Berry et al. (2004) calculated the radial solids velocity profile using an iterative procedure. They set a value for the wall solids velocity (at r = R), then calculated the profile Vp,r from the above equations. They integrated this profile to get the average solids velocity and compared this value with the average solids velocity obtained from mass balance. If the mass balance was not satisfied, the value of k2 has to be updated and the calculation has to be performed again. They repeated this iterative procedure until the integrated value of the solids velocity was in agreement with the average solids velocity according to the mass balance.

However, this procedure did not take into account the axial velocity, Vp,z in calculating the average velocity. Whereas, in 2-dimensional modeling Vp,z must be included in estimating the average velocity. In order to accomplish this, momentum balance equations for both phases are proposed to get the other profiles Vp,z, vr ,vz.

Process variables, material and energy balances: In calculating the flow rate of streams in the reactor and two regenerators, the following definations and equations (Gary and Handwerk, 1984; Nelson, 1958 and Fei et al., 1997) were used:

The catalytic cracking efficiency (η) depend on how much gasoline is yielded from the unit as in Eq. 23:

(23)

The catalyst activity = conversion/(100 - conversion)
The severity factor for highly wax-stock with characterization factor equal to 12.4 was correlated from Nelson (1958), with coefficient of determination 0.99666 as:

(24)

Then some of the operating variables like space velocity and residence time can be calculated from:

Space velocity = catalyst to oil ratio/severity factor
Catalyst residence time=1/[space velocity* catalyst/oil ratio]
Also delta coke is a very popular index and when increased can cause significant rise in regenerator temperature, ultimately reducing the amount of residual feed which can be processed. Therefore in order to maximize the amount of residual content in RFCC feed, a low-delta coke catalyst must be employed (must be less than 1.2), which is defined as:

(25)

where, CSC is Carbon on spent catalyst and CRC is Carbon on regenerated catalyst. And as:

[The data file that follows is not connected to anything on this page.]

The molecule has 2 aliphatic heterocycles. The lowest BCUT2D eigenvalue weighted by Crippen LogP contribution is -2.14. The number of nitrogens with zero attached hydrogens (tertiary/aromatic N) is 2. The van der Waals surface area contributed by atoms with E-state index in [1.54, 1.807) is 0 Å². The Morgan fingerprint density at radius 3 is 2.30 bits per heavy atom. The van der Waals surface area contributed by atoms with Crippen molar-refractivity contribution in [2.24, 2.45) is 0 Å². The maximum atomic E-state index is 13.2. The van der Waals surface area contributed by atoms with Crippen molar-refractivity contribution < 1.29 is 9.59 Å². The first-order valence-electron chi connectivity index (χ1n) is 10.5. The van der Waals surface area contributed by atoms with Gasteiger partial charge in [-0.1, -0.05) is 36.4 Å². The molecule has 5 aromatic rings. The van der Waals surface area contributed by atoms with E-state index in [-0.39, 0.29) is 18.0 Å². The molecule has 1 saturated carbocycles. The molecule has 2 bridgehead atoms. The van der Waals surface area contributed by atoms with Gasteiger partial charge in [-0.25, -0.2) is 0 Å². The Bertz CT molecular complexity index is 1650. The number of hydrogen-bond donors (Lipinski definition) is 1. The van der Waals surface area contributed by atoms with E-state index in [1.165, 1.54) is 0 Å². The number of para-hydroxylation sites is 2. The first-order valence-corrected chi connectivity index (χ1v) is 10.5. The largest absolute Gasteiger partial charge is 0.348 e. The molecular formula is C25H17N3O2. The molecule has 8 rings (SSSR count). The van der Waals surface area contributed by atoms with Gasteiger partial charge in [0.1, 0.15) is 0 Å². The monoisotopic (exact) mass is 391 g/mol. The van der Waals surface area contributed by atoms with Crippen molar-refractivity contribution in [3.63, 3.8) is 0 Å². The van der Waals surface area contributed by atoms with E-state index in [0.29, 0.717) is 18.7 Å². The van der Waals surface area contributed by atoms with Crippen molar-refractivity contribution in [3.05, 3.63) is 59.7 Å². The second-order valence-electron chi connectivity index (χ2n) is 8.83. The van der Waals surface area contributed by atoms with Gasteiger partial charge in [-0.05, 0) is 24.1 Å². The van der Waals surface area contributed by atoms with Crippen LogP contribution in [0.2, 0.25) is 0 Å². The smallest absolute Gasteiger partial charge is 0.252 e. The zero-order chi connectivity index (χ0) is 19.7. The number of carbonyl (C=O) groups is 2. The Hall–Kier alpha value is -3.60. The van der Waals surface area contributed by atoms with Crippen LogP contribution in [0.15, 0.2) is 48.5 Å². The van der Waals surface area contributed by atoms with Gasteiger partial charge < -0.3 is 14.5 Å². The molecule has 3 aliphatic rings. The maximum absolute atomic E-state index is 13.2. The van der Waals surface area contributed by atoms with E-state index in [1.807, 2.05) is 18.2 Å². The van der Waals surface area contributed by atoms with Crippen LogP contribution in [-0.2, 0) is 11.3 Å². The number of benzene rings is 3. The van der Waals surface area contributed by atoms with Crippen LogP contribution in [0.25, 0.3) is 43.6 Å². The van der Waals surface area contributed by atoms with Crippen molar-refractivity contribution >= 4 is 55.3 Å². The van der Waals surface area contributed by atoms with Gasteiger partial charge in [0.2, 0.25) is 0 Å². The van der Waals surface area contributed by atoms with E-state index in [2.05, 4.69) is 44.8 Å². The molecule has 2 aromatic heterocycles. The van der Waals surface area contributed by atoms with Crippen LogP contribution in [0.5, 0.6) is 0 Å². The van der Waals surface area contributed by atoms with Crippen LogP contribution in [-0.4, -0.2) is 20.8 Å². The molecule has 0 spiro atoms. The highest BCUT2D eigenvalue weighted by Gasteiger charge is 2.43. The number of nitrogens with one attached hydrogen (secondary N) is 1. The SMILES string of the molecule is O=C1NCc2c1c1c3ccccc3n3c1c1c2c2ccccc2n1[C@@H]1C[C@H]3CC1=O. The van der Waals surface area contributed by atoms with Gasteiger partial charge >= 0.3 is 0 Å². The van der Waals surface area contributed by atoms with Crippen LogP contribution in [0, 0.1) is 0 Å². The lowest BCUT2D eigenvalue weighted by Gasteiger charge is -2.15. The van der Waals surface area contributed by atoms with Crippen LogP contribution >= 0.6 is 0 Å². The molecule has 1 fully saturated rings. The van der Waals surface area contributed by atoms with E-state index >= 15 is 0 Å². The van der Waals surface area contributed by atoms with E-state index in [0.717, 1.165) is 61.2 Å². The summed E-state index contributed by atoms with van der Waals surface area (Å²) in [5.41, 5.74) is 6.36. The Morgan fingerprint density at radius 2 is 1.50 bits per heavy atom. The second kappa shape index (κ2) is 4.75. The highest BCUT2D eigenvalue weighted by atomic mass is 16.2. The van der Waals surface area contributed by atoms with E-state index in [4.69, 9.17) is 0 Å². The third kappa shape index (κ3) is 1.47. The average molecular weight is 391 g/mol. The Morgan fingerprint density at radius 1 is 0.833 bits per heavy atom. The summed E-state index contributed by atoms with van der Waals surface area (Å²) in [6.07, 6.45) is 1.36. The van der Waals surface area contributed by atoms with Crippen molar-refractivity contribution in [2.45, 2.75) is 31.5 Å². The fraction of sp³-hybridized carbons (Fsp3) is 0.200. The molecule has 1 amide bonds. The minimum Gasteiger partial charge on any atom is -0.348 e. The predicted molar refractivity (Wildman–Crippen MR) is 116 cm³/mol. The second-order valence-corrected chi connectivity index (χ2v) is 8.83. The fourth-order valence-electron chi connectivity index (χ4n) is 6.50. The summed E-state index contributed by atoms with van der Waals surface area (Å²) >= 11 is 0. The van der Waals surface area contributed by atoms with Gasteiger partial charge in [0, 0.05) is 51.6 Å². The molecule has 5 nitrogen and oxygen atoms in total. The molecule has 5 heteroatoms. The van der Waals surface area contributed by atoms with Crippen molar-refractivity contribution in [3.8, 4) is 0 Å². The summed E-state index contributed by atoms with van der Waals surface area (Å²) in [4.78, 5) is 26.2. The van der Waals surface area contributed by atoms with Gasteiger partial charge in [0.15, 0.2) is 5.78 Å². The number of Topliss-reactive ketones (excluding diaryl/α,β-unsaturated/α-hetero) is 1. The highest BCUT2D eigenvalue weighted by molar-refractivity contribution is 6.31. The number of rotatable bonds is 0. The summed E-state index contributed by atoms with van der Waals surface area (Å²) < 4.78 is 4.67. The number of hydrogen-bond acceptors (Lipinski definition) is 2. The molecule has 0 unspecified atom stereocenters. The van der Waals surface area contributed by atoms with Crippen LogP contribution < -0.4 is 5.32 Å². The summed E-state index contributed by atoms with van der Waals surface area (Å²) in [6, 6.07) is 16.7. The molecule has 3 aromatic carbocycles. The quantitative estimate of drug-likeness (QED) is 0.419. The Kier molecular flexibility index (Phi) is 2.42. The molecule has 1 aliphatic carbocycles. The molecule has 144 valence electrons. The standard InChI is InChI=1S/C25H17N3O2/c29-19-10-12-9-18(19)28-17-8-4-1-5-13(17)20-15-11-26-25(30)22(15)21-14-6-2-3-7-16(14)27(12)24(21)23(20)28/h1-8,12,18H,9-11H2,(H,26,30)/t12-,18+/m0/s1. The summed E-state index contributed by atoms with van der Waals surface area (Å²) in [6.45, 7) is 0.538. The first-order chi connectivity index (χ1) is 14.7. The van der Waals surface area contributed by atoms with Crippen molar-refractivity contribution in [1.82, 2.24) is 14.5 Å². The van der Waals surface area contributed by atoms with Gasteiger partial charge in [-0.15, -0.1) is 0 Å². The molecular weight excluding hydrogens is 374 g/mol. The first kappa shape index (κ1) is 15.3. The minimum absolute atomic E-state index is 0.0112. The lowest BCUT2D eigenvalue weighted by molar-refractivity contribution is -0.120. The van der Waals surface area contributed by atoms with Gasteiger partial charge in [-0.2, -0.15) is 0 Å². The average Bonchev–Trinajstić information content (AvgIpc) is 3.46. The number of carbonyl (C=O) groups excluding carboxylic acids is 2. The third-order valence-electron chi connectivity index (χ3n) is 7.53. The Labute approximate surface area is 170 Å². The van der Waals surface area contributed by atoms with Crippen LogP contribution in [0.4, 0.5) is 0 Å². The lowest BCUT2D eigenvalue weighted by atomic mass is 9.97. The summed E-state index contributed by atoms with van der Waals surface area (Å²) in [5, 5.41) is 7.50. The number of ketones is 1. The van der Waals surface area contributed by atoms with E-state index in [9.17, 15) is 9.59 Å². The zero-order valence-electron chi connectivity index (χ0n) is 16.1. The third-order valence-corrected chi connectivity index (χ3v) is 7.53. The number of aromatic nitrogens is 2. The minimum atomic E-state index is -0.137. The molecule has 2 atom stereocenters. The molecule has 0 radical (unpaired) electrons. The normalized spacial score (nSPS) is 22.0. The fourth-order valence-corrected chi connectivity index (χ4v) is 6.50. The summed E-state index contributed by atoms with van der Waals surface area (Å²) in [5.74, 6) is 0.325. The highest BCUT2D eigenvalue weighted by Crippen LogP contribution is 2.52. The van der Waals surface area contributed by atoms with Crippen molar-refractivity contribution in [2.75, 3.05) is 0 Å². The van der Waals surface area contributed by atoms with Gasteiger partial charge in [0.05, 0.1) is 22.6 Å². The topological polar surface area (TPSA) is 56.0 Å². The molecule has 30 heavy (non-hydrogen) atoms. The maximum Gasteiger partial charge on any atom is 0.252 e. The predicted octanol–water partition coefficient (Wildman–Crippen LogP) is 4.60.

(26)

All these definitions and equations were solved simultaneously to calculate the flow rate of the streams that was needed in the steady state material and energy balance calculations where:

Sum of flow rates of input streams = Sum of flow rates of output steams

Reactor duty = Enthalpy of the input streams-Enthalpy of the output streams

RESULTS AND DISCUSSION

To solve the above mathematical models, a program in MATLAB was developed. The chosen 7-lump kinetic model was solved giving the concentration profiles of the j components (lumps), as shown in Fig. 3.

From this figure, it is observed that most of the oil cracking occurs in the feed injection zone, this means that oil fraction cracking is an instantaneous reaction.


Fig. 3: Axial lumps concentration profiles along riser


Fig. 4: Radial solids velocity profile and mass flux profile in the riser

The products yield increase rapidly in the first one-third of the riser height and then vary gently. The heavy fuel oil yield reaches a maximum at about 20% of the riser height and then declines due to overcracking reactions. The products yield at the end of the riser length Z = 1, is consistent with the design value for this yield. A very good agreement is shown with Xu et al. (2006), because if the two heavy products are combined together and treated as the unreacted products lump, the same trend is obtained.

Also in solving the hydrodynamic model, the radial solid velocity profile is predicted as Berry et al. (2004) have done by initially setting the wall solid velocity equal to the terminal settling velocity of a single particle. Then, from the simulator the actual wall solid velocity is fixed. So, the hydrodynamic model was solved giving the following radial solids velocity profile and solids mass flux profile, as shown in Fig. 4. It is assumed no axial changes appears in both velocity and flux, with the average mass flux = 598 kg m-2 sec-1 and the superficial gas velocity = 6.6 m sec-1.

There is a good agreement between these results and that of Berry et al. (2004), who used in their model prediction and validation, commercial data from three publications in the open literature for two different commercial risers.